Twitch suffers data breach amid demand for a less toxic environment


Marco Verch Professional Photographer |

Yesenia Barrios

Twitch, the video game live-streaming platform owned by Inc. suffered a data breach on Oct. 6, with more than 120 gigabytes of sensitive data leaked on 4Chan, an online chat forum.

The user that leaked the information claimed to have the company’s source code, the foundation for software and program creation. If leaked, it can open the possibility for other hacks.

Twitch representatives have confirmed the breach and wrote on Twitter, “Our teams are working with urgency to understand the extent of this.”

Amazon responded by saying it was an error in server configuration which might have facilitated the hack, according to reports from Reuters.

The 4Chan user claimed to have leaked the information with the intent to harm the platform’s business, according to The Wall Street Journal. The leak also revealed how much top earning streamers make. Critical Role, a Dungeons and Dragons web series, was the top earner, bringing in $9.6 million between August 2019 and October 2021, CNet reported. Some streamers confirmed the numbers matched what they earned over social media.

A photo of Amazon’s founder, Jeff Bezos was also posted with a user commenting, “Jeff Bezos paid $970 million for this, we’re giving it away for FREE.” The user also wrote “part one” as part of the post, indicating there might be more information to be leaked.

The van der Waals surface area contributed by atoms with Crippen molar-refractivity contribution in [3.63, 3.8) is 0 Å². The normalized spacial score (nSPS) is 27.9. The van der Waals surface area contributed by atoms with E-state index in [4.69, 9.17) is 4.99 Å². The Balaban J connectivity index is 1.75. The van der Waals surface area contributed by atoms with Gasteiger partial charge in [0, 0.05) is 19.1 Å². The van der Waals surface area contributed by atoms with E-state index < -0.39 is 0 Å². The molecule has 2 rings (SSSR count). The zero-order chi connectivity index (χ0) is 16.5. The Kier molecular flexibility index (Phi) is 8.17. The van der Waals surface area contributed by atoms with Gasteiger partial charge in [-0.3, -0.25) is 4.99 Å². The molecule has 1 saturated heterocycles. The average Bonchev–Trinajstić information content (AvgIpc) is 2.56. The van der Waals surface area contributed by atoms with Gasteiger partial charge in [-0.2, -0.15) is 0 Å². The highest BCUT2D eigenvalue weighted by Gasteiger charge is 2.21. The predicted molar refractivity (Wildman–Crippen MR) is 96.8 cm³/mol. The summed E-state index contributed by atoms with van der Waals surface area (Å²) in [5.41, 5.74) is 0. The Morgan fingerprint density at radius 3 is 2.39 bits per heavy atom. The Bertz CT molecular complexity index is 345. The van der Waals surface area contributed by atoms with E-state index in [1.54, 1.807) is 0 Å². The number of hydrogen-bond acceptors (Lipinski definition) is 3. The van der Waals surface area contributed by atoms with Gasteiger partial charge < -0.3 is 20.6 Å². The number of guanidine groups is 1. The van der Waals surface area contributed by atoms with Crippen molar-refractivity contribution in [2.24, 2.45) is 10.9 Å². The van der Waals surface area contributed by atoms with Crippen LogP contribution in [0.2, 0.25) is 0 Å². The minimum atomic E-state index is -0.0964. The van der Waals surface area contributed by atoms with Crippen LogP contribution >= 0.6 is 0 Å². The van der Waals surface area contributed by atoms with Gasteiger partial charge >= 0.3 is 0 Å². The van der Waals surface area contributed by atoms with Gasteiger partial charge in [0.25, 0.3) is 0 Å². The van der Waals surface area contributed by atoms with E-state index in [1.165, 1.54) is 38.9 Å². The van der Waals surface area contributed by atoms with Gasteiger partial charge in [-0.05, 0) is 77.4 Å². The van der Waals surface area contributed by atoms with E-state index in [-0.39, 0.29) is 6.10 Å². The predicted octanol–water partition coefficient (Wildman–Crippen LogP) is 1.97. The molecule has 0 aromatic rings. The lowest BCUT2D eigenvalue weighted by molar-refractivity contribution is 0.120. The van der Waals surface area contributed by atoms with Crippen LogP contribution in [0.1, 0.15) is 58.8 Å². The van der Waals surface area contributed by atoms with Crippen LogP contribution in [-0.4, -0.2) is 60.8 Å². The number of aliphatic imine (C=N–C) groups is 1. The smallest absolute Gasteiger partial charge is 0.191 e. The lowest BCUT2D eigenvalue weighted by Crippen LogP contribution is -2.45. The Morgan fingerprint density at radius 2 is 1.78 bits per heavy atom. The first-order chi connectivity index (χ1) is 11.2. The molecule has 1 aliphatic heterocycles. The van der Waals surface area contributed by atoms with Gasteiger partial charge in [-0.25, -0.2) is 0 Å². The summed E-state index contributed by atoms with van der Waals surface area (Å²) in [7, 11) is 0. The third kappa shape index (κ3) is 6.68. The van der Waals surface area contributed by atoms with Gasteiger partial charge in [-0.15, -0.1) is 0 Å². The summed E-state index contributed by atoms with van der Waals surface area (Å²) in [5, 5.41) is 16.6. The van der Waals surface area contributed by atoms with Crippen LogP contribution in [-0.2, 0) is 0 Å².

Originally named, the streaming platform was bought by Amazon in 2014 for $970 million. Twitch has become one of the world’s top streaming sites. It gives users the opportunity to have a discussion while games are being played by paying a monthly subscription fee, with options starting at $4.99.

The data breach comes at a particularly bad time for the company. Twitch users have been demanding the company act against rising hate and harassment in the platform. Hateful content has always been a problem for Twitch, but it has gotten worse over the past few months.

On Aug. 11 and Aug. 20, the hashtag “#TwitchDoBetter” was trending. But, after little action was taken by Twitch, users Shinneypen, Lucia Everblack and RekItRaven created “#ADayOffTwitch,” and on Sep. 1, many streamers boycotted the platform, The Verge reported.

The 4Chan user also criticized the company’s handling of the toxic environment that some users have created by spreading racist, sexist and transphobic comments. “Their community is also a disgusting cesspool, so to foster more disruption and competition in the online video streaming space, we have completely pwned them,” said the 4Chan user. Hateful content has always been a problem for Twitch, but users have reported that it has gotten worse over the past few months.

Electronic Arts Inc., a videogame company and owner of the popular soccer video game FIFA, recently suffered a similar breach in June, as reported by Catalin Cimpanu on The Record. The hacker threatened to sell the information obtained in the black market, but no offers were made. The company has not suffered any major damages from the breach since.

While it is too soon to tell, Amazon’s stock has not seen any dramatic drop since the breach was first reported.